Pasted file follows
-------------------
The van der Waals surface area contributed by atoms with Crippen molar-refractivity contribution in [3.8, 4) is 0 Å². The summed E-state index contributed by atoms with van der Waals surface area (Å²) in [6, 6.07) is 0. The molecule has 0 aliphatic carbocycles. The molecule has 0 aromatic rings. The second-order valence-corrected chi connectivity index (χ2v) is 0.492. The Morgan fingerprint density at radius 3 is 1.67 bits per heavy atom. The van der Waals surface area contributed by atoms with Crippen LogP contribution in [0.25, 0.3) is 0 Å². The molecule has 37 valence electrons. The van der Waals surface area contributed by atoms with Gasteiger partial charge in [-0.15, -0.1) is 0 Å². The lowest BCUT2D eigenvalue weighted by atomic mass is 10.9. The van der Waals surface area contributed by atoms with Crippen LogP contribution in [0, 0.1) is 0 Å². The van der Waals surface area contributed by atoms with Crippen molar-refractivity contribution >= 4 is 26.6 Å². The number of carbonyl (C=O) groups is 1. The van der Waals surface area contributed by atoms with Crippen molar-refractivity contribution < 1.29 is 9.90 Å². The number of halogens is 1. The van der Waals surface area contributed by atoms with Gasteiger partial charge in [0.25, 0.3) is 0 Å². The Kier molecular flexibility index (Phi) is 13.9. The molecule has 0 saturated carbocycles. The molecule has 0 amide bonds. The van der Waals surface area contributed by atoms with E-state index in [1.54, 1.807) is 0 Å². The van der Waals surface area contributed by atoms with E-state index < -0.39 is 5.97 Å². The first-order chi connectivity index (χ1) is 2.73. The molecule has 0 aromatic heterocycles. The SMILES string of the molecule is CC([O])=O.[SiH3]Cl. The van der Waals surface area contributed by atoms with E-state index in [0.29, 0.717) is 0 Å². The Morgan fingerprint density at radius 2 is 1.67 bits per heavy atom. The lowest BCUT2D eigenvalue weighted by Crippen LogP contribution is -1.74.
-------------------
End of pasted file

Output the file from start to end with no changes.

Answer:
The van der Waals surface area contributed by atoms with Crippen molar-refractivity contribution in [3.8, 4) is 0 Å². The summed E-state index contributed by atoms with van der Waals surface area (Å²) in [6, 6.07) is 0. The molecule has 0 aliphatic carbocycles. The molecule has 0 aromatic rings. The second-order valence-corrected chi connectivity index (χ2v) is 0.492. The Morgan fingerprint density at radius 3 is 1.67 bits per heavy atom. The van der Waals surface area contributed by atoms with Crippen LogP contribution in [0.25, 0.3) is 0 Å². The molecule has 37 valence electrons. The van der Waals surface area contributed by atoms with Gasteiger partial charge in [-0.15, -0.1) is 0 Å². The lowest BCUT2D eigenvalue weighted by atomic mass is 10.9. The van der Waals surface area contributed by atoms with Crippen LogP contribution in [0, 0.1) is 0 Å². The van der Waals surface area contributed by atoms with Crippen molar-refractivity contribution >= 4 is 26.6 Å². The number of carbonyl (C=O) groups is 1. The van der Waals surface area contributed by atoms with Crippen molar-refractivity contribution < 1.29 is 9.90 Å². The number of halogens is 1. The van der Waals surface area contributed by atoms with Gasteiger partial charge in [0.25, 0.3) is 0 Å². The Kier molecular flexibility index (Phi) is 13.9. The molecule has 0 saturated carbocycles. The molecule has 0 amide bonds. The van der Waals surface area contributed by atoms with E-state index in [1.54, 1.807) is 0 Å². The van der Waals surface area contributed by atoms with E-state index < -0.39 is 5.97 Å². The first-order chi connectivity index (χ1) is 2.73. The molecule has 0 aromatic heterocycles. The SMILES string of the molecule is CC([O])=O.[SiH3]Cl. The van der Waals surface area contributed by atoms with E-state index in [0.29, 0.717) is 0 Å². The Morgan fingerprint density at radius 2 is 1.67 bits per heavy atom. The lowest BCUT2D eigenvalue weighted by Crippen LogP contribution is -1.74.